I started playing GO sometime during high school. Several of my friends also learned to play. We would often play chess, for which I had a neat little carrying case with a simple game clock, a rollout board, and sturdy pieces. I came into a possession of a GO board of standard dimensions, and used plastic pieces that were just heavy enough to feel like they mattered.
We would sometimes meet at a Chinese dive on West 10th Street in Indianapolis, consume delicious, sugary food, and play.
GO felt different than chess. There was a sense of immense possibility. There was time to think about the future. Winning was hard. Getting your skill up with a same-stage newbie was exhilarating, because you grew together.
Eventually I got my board signed by VICTOR WOOTEN while attending a concert performance given by Béla Fleck and the Flecktones at the Indiana Roof Ballroom: we had been playing some small rounds prior to the start of the concert.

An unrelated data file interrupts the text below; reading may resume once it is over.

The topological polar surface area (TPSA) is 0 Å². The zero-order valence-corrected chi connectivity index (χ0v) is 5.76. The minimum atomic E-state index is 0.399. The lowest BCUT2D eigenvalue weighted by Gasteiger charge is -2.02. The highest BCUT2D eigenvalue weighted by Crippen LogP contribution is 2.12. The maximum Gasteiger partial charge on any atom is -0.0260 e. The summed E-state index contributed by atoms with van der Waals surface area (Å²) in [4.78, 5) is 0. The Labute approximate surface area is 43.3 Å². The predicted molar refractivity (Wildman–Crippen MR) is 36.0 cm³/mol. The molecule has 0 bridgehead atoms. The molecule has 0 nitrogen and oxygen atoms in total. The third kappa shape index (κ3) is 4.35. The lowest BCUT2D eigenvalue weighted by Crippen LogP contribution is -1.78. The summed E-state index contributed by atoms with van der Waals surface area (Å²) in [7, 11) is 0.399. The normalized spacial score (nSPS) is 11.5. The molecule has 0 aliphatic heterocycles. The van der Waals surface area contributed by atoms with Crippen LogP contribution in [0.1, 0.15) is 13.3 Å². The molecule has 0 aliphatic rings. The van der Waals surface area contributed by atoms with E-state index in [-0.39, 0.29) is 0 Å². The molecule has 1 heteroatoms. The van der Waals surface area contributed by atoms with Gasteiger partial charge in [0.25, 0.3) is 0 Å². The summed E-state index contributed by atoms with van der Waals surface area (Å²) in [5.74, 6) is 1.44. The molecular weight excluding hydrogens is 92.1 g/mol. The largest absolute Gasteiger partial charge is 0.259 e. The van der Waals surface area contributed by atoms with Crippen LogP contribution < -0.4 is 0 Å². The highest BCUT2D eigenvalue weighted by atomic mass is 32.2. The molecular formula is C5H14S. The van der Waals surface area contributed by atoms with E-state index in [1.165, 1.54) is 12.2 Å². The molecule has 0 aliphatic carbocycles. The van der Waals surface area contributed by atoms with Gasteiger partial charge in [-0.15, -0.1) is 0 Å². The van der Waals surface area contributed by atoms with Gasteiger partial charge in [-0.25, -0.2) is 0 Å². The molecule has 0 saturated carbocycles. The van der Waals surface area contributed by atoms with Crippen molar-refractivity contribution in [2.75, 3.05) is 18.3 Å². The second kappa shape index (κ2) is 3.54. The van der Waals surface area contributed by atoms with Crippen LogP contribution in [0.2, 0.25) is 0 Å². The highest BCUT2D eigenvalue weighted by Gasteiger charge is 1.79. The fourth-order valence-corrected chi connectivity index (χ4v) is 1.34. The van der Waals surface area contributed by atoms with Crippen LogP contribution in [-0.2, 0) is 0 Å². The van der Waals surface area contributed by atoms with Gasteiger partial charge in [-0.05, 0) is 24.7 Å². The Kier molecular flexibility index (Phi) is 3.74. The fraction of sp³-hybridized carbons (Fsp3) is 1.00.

It must have been... 1999? Victor Wooten was super gracious, and inspired everyone to a wholesome life of technical mastery. I was young. I wore an undersized fedora.
The music was phenomenal, and Wooten's signature fueled my fire.
In college I dreamt that one day I would wake to the sound of an obstreperous trumpet, having been mired in games and strenuous efforts to build some sort of ultimate strategy. I dreamt that I would wake to a vision of clear dawn.
But the actual time I've spent playing GO in my life is tiny. Life goes on, and its daily demands obscure our roots.
Still, the aesthetic delight of GO has been enjoyed by millions of individuals over the centuries, and it's this very beauty which has inspired my work over the last nine months.
GO is a game which helps me combat the lassitude of experience and boredom.
GO is not a game which must be won. It's enough to face a player whose skill exceeds yours, and to learn. When I play 9x9 against KataGo running on a 5W computer, I'm happy if I manage not to lose an embarrassing number of pieces.
GO keeps me sharp.